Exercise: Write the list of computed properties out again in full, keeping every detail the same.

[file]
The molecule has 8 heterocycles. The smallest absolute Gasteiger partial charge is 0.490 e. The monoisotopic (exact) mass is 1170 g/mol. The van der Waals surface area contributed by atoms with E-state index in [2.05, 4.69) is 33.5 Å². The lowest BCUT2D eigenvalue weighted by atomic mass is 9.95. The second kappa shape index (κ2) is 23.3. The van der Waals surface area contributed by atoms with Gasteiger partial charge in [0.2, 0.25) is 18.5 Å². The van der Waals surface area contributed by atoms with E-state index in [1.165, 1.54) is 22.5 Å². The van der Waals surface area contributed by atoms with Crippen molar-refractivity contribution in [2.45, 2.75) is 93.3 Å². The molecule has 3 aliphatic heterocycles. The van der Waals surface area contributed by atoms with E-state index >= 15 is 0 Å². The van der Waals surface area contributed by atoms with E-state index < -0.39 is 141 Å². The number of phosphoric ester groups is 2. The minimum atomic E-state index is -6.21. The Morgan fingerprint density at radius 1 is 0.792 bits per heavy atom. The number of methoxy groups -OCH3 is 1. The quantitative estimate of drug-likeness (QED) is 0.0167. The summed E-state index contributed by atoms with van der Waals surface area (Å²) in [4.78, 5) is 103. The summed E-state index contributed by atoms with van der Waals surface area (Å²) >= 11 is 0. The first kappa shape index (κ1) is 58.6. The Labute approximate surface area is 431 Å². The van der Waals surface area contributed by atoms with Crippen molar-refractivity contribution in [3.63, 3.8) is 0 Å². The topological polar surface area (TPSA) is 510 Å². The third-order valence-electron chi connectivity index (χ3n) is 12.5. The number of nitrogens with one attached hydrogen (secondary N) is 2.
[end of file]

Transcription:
The molecule has 8 heterocycles. The smallest absolute Gasteiger partial charge is 0.490 e. The monoisotopic (exact) mass is 1170 g/mol. The van der Waals surface area contributed by atoms with E-state index in [2.05, 4.69) is 33.5 Å². The lowest BCUT2D eigenvalue weighted by atomic mass is 9.95. The second kappa shape index (κ2) is 23.3. The van der Waals surface area contributed by atoms with Gasteiger partial charge in [0.2, 0.25) is 18.5 Å². The van der Waals surface area contributed by atoms with E-state index in [1.165, 1.54) is 22.5 Å². The van der Waals surface area contributed by atoms with Crippen molar-refractivity contribution in [2.45, 2.75) is 93.3 Å². The molecule has 3 aliphatic heterocycles. The van der Waals surface area contributed by atoms with E-state index >= 15 is 0 Å². The van der Waals surface area contributed by atoms with E-state index < -0.39 is 141 Å². The number of phosphoric ester groups is 2. The minimum atomic E-state index is -6.21. The Morgan fingerprint density at radius 1 is 0.792 bits per heavy atom. The number of methoxy groups -OCH3 is 1. The quantitative estimate of drug-likeness (QED) is 0.0167. The summed E-state index contributed by atoms with van der Waals surface area (Å²) in [4.78, 5) is 103. The summed E-state index contributed by atoms with van der Waals surface area (Å²) >= 11 is 0. The first kappa shape index (κ1) is 58.6. The Labute approximate surface area is 431 Å². The van der Waals surface area contributed by atoms with Crippen molar-refractivity contribution in [3.63, 3.8) is 0 Å². The topological polar surface area (TPSA) is 510 Å². The third-order valence-electron chi connectivity index (χ3n) is 12.5. The number of nitrogens with one attached hydrogen (secondary N) is 2.